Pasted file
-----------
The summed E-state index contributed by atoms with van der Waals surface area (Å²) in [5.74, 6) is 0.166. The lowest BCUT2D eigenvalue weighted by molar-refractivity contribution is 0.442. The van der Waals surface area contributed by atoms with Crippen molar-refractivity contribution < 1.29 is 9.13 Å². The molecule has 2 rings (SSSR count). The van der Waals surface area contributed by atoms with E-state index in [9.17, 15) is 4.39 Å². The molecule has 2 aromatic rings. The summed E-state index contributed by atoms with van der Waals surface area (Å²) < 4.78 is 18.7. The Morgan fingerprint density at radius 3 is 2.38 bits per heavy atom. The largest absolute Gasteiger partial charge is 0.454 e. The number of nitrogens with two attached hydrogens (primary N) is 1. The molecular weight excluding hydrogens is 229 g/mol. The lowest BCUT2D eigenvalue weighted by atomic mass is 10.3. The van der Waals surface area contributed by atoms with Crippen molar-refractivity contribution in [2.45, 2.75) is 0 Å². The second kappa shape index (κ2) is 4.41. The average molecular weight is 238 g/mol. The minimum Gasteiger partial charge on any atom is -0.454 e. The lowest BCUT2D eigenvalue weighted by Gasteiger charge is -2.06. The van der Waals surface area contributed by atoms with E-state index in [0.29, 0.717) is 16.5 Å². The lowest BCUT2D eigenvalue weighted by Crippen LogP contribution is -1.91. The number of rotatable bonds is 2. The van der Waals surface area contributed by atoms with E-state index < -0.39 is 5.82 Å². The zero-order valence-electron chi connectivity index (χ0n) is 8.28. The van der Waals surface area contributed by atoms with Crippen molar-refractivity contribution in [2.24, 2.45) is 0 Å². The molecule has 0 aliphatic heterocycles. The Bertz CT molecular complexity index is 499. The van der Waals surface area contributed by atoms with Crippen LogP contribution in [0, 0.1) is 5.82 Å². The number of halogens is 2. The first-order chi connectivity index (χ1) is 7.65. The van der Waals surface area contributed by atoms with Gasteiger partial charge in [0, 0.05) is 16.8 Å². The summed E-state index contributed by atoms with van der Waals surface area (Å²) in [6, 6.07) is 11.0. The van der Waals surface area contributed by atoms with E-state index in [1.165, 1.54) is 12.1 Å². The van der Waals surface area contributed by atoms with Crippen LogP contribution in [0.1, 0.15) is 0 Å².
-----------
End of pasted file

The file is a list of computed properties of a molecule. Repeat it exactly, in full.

The summed E-state index contributed by atoms with van der Waals surface area (Å²) in [5.74, 6) is 0.166. The lowest BCUT2D eigenvalue weighted by molar-refractivity contribution is 0.442. The van der Waals surface area contributed by atoms with Crippen molar-refractivity contribution < 1.29 is 9.13 Å². The molecule has 2 rings (SSSR count). The van der Waals surface area contributed by atoms with E-state index in [9.17, 15) is 4.39 Å². The molecule has 2 aromatic rings. The summed E-state index contributed by atoms with van der Waals surface area (Å²) < 4.78 is 18.7. The Morgan fingerprint density at radius 3 is 2.38 bits per heavy atom. The largest absolute Gasteiger partial charge is 0.454 e. The number of nitrogens with two attached hydrogens (primary N) is 1. The molecular weight excluding hydrogens is 229 g/mol. The lowest BCUT2D eigenvalue weighted by atomic mass is 10.3. The van der Waals surface area contributed by atoms with Crippen molar-refractivity contribution in [2.45, 2.75) is 0 Å². The second kappa shape index (κ2) is 4.41. The average molecular weight is 238 g/mol. The minimum Gasteiger partial charge on any atom is -0.454 e. The lowest BCUT2D eigenvalue weighted by Gasteiger charge is -2.06. The van der Waals surface area contributed by atoms with E-state index in [0.29, 0.717) is 16.5 Å². The lowest BCUT2D eigenvalue weighted by Crippen LogP contribution is -1.91. The number of rotatable bonds is 2. The van der Waals surface area contributed by atoms with E-state index < -0.39 is 5.82 Å². The zero-order valence-electron chi connectivity index (χ0n) is 8.28. The van der Waals surface area contributed by atoms with Crippen molar-refractivity contribution in [2.24, 2.45) is 0 Å². The molecule has 0 aliphatic heterocycles. The Bertz CT molecular complexity index is 499. The van der Waals surface area contributed by atoms with Crippen LogP contribution in [0, 0.1) is 5.82 Å². The number of halogens is 2. The first-order chi connectivity index (χ1) is 7.65. The van der Waals surface area contributed by atoms with Gasteiger partial charge in [0, 0.05) is 16.8 Å². The summed E-state index contributed by atoms with van der Waals surface area (Å²) in [6, 6.07) is 11.0. The van der Waals surface area contributed by atoms with E-state index in [1.165, 1.54) is 12.1 Å². The van der Waals surface area contributed by atoms with Crippen LogP contribution in [0.1, 0.15) is 0 Å².